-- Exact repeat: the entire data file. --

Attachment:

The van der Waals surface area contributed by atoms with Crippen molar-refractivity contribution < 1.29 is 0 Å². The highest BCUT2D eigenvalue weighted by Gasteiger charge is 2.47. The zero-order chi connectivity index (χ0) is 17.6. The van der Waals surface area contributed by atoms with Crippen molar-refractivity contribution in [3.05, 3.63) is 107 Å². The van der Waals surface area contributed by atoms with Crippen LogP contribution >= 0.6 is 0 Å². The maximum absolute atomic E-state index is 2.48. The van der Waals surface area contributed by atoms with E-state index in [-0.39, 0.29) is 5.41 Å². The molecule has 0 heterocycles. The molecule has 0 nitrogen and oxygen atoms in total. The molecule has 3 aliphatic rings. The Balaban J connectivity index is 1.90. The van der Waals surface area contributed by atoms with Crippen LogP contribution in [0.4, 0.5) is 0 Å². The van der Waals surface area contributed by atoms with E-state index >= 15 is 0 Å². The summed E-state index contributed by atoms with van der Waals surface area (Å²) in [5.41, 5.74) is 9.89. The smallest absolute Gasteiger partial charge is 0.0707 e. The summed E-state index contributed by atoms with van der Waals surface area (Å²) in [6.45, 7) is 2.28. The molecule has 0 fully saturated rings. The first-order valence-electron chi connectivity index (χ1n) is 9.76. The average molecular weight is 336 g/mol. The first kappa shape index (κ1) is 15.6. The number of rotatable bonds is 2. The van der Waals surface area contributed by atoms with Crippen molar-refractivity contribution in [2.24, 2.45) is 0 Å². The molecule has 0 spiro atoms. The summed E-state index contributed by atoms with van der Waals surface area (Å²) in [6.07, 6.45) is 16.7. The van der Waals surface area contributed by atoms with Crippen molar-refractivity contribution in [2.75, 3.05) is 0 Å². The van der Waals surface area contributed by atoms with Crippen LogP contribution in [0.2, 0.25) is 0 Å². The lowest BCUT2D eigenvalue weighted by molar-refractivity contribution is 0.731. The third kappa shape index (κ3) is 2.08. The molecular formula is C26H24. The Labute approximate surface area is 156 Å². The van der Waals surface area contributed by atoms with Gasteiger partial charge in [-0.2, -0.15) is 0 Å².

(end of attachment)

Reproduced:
The van der Waals surface area contributed by atoms with Crippen molar-refractivity contribution < 1.29 is 0 Å². The highest BCUT2D eigenvalue weighted by Gasteiger charge is 2.47. The zero-order chi connectivity index (χ0) is 17.6. The van der Waals surface area contributed by atoms with Crippen molar-refractivity contribution in [3.05, 3.63) is 107 Å². The van der Waals surface area contributed by atoms with Crippen LogP contribution >= 0.6 is 0 Å². The maximum absolute atomic E-state index is 2.48. The van der Waals surface area contributed by atoms with E-state index in [-0.39, 0.29) is 5.41 Å². The molecule has 0 heterocycles. The molecule has 0 nitrogen and oxygen atoms in total. The molecule has 3 aliphatic rings. The Balaban J connectivity index is 1.90. The van der Waals surface area contributed by atoms with Crippen LogP contribution in [0.4, 0.5) is 0 Å². The van der Waals surface area contributed by atoms with E-state index >= 15 is 0 Å². The summed E-state index contributed by atoms with van der Waals surface area (Å²) in [5.41, 5.74) is 9.89. The smallest absolute Gasteiger partial charge is 0.0707 e. The summed E-state index contributed by atoms with van der Waals surface area (Å²) in [6.45, 7) is 2.28. The molecule has 0 fully saturated rings. The first-order valence-electron chi connectivity index (χ1n) is 9.76. The average molecular weight is 336 g/mol. The first kappa shape index (κ1) is 15.6. The number of rotatable bonds is 2. The van der Waals surface area contributed by atoms with Crippen molar-refractivity contribution in [2.24, 2.45) is 0 Å². The molecule has 0 spiro atoms. The summed E-state index contributed by atoms with van der Waals surface area (Å²) in [6.07, 6.45) is 16.7. The van der Waals surface area contributed by atoms with Crippen molar-refractivity contribution in [2.75, 3.05) is 0 Å². The van der Waals surface area contributed by atoms with Crippen LogP contribution in [0.2, 0.25) is 0 Å². The lowest BCUT2D eigenvalue weighted by molar-refractivity contribution is 0.731. The third kappa shape index (κ3) is 2.08. The molecular formula is C26H24. The Labute approximate surface area is 156 Å². The van der Waals surface area contributed by atoms with Gasteiger partial charge in [-0.2, -0.15) is 0 Å².